Angiographic findings are shown in Table 2.The locations of the ruptured plaques were distributed evenly among grafts to the left anterior descending coronary artery (24%), left circumflex artery (36%), and right coronary artery (28%); 12% were in grafts that bridged to supply more than one distal vessel. The location of the ruptured plaque was ostial in 14%, proximal one-third of the graft in 22%, middle one-third of the graft in 43%, distal one-third of the graft in 16%, and distal anastomosis in 5%. The TIMI flow grade 3 was present in all imaged SVGs before intervention, although 95% (54 of 57) of lesions were classified as angiographically complex: ulceration in 79%, intimal flap in 71%, aneurysm in 14%, and lumen irregularity in 12%. Angiographically, approximately one-half (53%) of the grafts were classified as degenerated, whereas only 9% contained calcium. Secondary angiographically complex plaques in parts of the SVG not examined by IVUS were found in 50% of grafts. Secondary angiographically complex plaques occurred more often in degenerated grafts (71% vs. 23%, p = 0.006).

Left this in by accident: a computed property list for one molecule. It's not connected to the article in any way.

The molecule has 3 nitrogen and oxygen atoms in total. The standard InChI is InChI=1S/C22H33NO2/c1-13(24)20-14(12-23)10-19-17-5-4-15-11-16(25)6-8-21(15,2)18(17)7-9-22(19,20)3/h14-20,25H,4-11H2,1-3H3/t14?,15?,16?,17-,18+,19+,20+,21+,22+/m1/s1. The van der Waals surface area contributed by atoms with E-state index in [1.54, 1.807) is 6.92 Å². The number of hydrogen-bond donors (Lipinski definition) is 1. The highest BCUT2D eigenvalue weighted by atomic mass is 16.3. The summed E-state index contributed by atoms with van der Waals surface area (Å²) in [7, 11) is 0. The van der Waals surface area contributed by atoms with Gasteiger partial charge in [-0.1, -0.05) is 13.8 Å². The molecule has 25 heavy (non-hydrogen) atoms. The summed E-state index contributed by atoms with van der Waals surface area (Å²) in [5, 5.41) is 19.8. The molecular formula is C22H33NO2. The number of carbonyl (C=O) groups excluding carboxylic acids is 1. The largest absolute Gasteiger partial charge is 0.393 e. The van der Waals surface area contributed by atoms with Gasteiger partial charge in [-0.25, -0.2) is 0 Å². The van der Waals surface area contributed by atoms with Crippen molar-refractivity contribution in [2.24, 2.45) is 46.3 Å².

The IVUS findings are shown in Table 2. Lesion length measured 14.1 ± 8.1 mm. Rupture plaque length measured 3.7 ± 2.3 mm, and rupture plaque cavity area measured 2.9 ± 1.9 mm2. Plaque composition was hypoechoic in 42%, hyperechoic in 10%, and mixed in 48%. Calcium deposits were present in 59% of ruptured plaques; if present, calcium deposits were located at the bottom of or adjacent to an emptied cavity in 73%. Ruptured plaques had similar proximal and distal reference SVG areas, but a larger lesion site SVG area. The remodeling index was greater in ruptured plaques, and there was a greater frequency of positive remodeling.
In 59% (56 of 95), the site of initial tear could be identified. In 70% (39 of 56), the initial tear seemed to occur at the lesion shoulder. The site with minimal lumen cross-sectional area was located within rupture site in 52% (49 of 95), distal to the rupture site in 17 plaques, and proximal to the rupture site in 29 plaques. The distance between the rupture site and the minimal lumen area site was 3.8 ± 2.9 mm. Ruptured plaques with initial tear at the shoulder tended to have a larger rupture cavity area (3.3 ± 1.9 mm2vs. 2.7 ± 1.5 mm2, p = 0.14) and tended to be more often eccentric (78% vs. 59%, p = 0.17) and hypoechogenic (50% vs. 26%, p = 0.075), whereas plaques that ruptured in the center more often had mixed plaque composition (67% vs. 40%, p = 0.046).